Novel Peptides from Skins of Amphibians Showed Broad-Spectrum Antimicrobial Activities

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Peptide agents are often considered as potential biomaterials for developing new drugs that can overcome the rising resistance of pathogenic micro-organisms to classic antibiotic treatments. One key source of peptide agents is amphibian skin, as they provide a great deal of naturally occurring antimicrobial peptide (AMP) templates awaiting further exploitation and utilization. In this study, 12 novel AMPs from the skins of 3 ranid frogs,Rana limnocharis,R. exilispinosa,andAmolops afghanus,were identified using a 5′ PCR primer. A total of 11 AMPs exhibited similarities with currently known AMP families, including brevinin-1, brevinin-2, esculentin-1, and nigrocin, besides, one AMP, named as Limnochariin, represented a novel AMP family. All 12 AMPs contain a C-terminus cyclic motif and most of them show obvious antimicrobial activities against 18 standard and clinically isolated strains of bacteria, including 4 Gram-positive bacteria, 11 Gram-negative bacteria, and 3 fungus. These findings provide helpful insight that will be useful in the design of anti-infective peptide agents.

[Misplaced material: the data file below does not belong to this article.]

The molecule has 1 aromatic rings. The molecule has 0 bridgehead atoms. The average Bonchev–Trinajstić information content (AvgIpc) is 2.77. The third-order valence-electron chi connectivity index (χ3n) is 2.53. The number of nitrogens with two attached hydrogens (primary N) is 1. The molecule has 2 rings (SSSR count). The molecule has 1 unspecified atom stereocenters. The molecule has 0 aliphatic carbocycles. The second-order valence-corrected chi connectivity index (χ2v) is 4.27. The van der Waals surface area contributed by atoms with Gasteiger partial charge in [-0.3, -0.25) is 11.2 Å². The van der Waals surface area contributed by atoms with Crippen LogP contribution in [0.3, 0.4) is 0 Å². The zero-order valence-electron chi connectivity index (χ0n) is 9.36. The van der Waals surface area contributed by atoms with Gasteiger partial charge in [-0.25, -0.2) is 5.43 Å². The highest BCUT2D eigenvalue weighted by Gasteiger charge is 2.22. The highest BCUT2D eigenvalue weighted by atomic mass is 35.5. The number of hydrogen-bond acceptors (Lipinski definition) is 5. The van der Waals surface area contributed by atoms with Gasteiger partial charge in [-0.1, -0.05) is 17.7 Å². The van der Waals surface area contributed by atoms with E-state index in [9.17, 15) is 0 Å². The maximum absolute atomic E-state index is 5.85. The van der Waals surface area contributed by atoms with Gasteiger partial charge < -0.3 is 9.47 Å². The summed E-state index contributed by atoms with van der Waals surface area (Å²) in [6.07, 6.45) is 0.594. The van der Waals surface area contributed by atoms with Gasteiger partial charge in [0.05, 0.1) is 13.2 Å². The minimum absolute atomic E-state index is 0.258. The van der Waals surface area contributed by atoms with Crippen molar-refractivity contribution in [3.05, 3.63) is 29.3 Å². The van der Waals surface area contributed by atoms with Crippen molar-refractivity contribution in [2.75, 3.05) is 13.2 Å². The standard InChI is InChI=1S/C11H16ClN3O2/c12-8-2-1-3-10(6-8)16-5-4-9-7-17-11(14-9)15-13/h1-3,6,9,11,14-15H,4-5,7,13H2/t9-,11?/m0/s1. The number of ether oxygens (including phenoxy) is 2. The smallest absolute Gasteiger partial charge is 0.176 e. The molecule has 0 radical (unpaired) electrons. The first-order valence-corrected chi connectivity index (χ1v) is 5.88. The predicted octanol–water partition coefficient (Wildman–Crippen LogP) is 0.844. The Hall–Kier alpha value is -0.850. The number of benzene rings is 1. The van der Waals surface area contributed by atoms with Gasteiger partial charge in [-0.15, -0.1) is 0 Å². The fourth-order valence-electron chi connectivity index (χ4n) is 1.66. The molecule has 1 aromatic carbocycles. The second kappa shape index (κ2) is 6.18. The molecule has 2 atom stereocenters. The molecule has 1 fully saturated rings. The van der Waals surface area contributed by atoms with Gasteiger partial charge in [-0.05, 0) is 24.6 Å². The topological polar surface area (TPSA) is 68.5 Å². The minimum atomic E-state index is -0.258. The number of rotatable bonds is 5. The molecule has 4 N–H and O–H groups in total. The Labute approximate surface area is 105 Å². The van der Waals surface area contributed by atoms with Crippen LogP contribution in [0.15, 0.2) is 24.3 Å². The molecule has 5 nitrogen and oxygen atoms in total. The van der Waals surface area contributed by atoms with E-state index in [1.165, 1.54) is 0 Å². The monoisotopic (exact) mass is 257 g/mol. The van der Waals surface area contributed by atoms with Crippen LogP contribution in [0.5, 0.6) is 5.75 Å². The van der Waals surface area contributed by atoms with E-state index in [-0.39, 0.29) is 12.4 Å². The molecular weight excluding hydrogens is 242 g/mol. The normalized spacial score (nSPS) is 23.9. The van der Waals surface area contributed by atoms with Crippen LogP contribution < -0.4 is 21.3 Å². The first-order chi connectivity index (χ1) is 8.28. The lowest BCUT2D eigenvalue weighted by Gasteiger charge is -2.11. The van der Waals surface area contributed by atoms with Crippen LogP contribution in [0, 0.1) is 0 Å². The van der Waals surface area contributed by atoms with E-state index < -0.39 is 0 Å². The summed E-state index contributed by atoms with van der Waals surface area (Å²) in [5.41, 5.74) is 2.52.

12 novel peptides with broad-spectrum antimicrobial activities were identified from the skin of three frogs. A novel antimicrobial peptide family, named as Limnochariin, were characterized for the first time. Amphibian skin peptides provide novel templates for developing new drugs that can overcome the rising resistance of pathogenic microorganisms to classic antibiotic treatments.

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